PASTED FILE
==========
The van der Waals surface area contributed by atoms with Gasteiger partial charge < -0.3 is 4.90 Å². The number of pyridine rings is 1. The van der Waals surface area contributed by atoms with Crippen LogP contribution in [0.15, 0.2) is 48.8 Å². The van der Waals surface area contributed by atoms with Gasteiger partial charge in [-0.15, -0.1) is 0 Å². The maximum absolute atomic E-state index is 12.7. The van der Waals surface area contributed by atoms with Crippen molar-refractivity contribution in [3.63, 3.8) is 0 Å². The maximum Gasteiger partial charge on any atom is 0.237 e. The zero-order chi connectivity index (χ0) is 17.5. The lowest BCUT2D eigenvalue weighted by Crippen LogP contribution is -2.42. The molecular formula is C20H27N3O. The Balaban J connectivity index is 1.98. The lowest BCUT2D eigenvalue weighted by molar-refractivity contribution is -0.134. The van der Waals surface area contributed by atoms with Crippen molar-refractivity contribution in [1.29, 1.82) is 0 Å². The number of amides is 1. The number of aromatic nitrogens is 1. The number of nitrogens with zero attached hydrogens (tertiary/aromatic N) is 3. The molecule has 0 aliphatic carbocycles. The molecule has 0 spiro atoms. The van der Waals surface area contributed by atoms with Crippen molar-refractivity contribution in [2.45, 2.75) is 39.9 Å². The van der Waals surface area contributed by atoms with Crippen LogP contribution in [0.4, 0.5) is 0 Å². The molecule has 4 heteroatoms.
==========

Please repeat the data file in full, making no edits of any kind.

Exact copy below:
The van der Waals surface area contributed by atoms with Gasteiger partial charge < -0.3 is 4.90 Å². The number of pyridine rings is 1. The van der Waals surface area contributed by atoms with Crippen LogP contribution in [0.15, 0.2) is 48.8 Å². The van der Waals surface area contributed by atoms with Gasteiger partial charge in [-0.15, -0.1) is 0 Å². The maximum absolute atomic E-state index is 12.7. The van der Waals surface area contributed by atoms with Crippen molar-refractivity contribution in [3.63, 3.8) is 0 Å². The maximum Gasteiger partial charge on any atom is 0.237 e. The zero-order chi connectivity index (χ0) is 17.5. The lowest BCUT2D eigenvalue weighted by Crippen LogP contribution is -2.42. The molecular formula is C20H27N3O. The Balaban J connectivity index is 1.98. The lowest BCUT2D eigenvalue weighted by molar-refractivity contribution is -0.134. The van der Waals surface area contributed by atoms with Crippen molar-refractivity contribution in [1.29, 1.82) is 0 Å². The number of amides is 1. The number of aromatic nitrogens is 1. The number of nitrogens with zero attached hydrogens (tertiary/aromatic N) is 3. The molecule has 0 aliphatic carbocycles. The molecule has 0 spiro atoms. The van der Waals surface area contributed by atoms with Crippen molar-refractivity contribution in [2.45, 2.75) is 39.9 Å². The van der Waals surface area contributed by atoms with Crippen LogP contribution in [0.4, 0.5) is 0 Å². The molecule has 4 heteroatoms.